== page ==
For those old enough to remember, this was called an Octal or 3-bit number, ranging from 0 to 7, and two octals can range from 0..64. Octals were used for a long time to represent digital information for some (mostly mini-computers) computers. This is in contrast to most computing nowadays ,which uses Hexadecimal numbers or 4-bit numbers ranging from 0..15, and with two hexadecimal numbers ranging from 0..255.

Why are octals important? Well if quantum computing can scale up multiple octal numbers, then they can start representing really large numbers. According to the article Google chose 2X3 qubit structure because it’s more easy to scale.

I assume all the piping surrounding the chip package in the above photo are cooling ports. It seems that quantum computing only works at very cold temperatures. And if this is a two octals computer, scaling these up to multiple octals is going to take lots of space.

How quickly will it scale?

For some history, Intel introduced their 4004 (4-bit) computing chip in 1971 (Wikipedia), their 8-bit Intel 8008 in 1972 (Wikipedia), their 16-bit Intel 8086 between 1976-78. So in 7 years we went from a 4-bit computer to a 16 bit computer whose (x86) architecture continues on today and rules the world.

Now the Intel 4004 had 16 4-bit registers, had a data/instruction bus that could address 4096 4-bit words, 3-level subroutine stack and was a full fledged 4 bit computer. It’s unclear what’s in Google’s chip. But if we consider that this 2×3-qubit computer, which has multiple 2×3 qubit registers, a qubit storage bus, multi-level qubit subroutine (register) stack, etc. Then we are well on our way to quantum computing being added to the worlds computational capabilities in less than 10 years.

And of course, Googles not the only large organization working on quantum computing.


So there you have it, Google and others are in the process of making your cryptography obsolete, rapidly speeding up unstructured searching and doing multiple other computations lots faster than today.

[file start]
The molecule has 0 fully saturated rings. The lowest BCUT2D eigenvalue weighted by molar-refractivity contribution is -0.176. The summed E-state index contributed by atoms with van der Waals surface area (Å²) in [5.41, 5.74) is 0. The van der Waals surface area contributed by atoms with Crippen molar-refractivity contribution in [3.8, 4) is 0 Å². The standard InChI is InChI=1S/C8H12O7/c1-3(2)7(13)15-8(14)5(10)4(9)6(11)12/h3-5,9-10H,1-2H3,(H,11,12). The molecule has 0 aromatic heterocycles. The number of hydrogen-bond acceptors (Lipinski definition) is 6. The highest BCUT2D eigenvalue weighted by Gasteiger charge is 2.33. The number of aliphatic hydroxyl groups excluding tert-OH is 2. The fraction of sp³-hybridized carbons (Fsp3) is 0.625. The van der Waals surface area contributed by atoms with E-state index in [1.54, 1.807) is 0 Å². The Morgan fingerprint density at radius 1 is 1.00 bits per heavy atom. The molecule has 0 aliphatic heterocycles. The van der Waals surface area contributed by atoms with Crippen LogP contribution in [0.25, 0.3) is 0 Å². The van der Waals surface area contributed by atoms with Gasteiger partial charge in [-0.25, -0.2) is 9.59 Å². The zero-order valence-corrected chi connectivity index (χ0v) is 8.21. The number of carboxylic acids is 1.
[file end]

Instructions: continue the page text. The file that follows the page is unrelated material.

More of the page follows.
Photo Credit(s): from the MIT Technical Review article.


Crowdsourced vision for visually impaired

Read an article the other day in Christian Science Monitor (CSM) on the Be My Eyes App. The app is from and is available for the iPhone and Android smart phones.

Essentially there are two groups of people that use the app:

  • Visually helpful volunteers – these people signup for the app and when a visually impaired person needs help they provide visual aid by speaking to the person on the other end.
  • Visually impaired individuals – these people signup for the app and when they are having problems understanding what they are (or are not) looking at they can turn on their camera take video with their phone and it will be sent to a volunteer, they can then ask the volunteer for help in deciding what they are looking at.

So, the visually impaired ask questions about the scenes they are shooting with their phone camera and volunteers will provide an answer.

It’s easy to register as Sighted and I assume Blind. I downloaded the app, registered and tried a test call in minutes. You have to enable notifications, microphone access and camera access on your phone to use the app. The camera access is required to display the scene/video on your phone.

According to the app there are 492K sighted individuals, 34.1K blind individuals and they have been helped 214K times.

Sounds like an easy way to help the world.

There was no requests to identify a language to use, so it may only work for English speakers. And there was no way to disable/enable it for a period of time when you don’t want to be disturbed. But maybe you would just close the app.